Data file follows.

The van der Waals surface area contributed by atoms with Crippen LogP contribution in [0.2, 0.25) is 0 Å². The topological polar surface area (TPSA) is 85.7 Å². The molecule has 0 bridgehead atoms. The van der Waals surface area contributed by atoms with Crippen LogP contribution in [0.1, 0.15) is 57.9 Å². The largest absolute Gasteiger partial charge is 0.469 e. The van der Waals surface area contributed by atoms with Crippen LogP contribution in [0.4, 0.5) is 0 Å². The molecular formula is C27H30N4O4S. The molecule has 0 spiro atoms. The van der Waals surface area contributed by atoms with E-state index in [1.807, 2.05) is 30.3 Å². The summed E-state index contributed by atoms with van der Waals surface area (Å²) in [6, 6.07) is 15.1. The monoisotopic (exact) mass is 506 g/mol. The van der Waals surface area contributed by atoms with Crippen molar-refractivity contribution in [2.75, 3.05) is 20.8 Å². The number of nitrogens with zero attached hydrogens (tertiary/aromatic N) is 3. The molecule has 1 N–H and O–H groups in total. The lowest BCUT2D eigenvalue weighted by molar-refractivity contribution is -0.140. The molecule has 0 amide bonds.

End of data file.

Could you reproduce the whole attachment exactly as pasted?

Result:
The van der Waals surface area contributed by atoms with Crippen LogP contribution in [0.2, 0.25) is 0 Å². The topological polar surface area (TPSA) is 85.7 Å². The molecule has 0 bridgehead atoms. The van der Waals surface area contributed by atoms with Crippen LogP contribution in [0.1, 0.15) is 57.9 Å². The largest absolute Gasteiger partial charge is 0.469 e. The van der Waals surface area contributed by atoms with Crippen LogP contribution in [0.4, 0.5) is 0 Å². The molecular formula is C27H30N4O4S. The molecule has 0 spiro atoms. The van der Waals surface area contributed by atoms with E-state index in [1.807, 2.05) is 30.3 Å². The summed E-state index contributed by atoms with van der Waals surface area (Å²) in [6, 6.07) is 15.1. The monoisotopic (exact) mass is 506 g/mol. The van der Waals surface area contributed by atoms with Crippen molar-refractivity contribution in [2.75, 3.05) is 20.8 Å². The number of nitrogens with zero attached hydrogens (tertiary/aromatic N) is 3. The molecule has 1 N–H and O–H groups in total. The lowest BCUT2D eigenvalue weighted by molar-refractivity contribution is -0.140. The molecule has 0 amide bonds.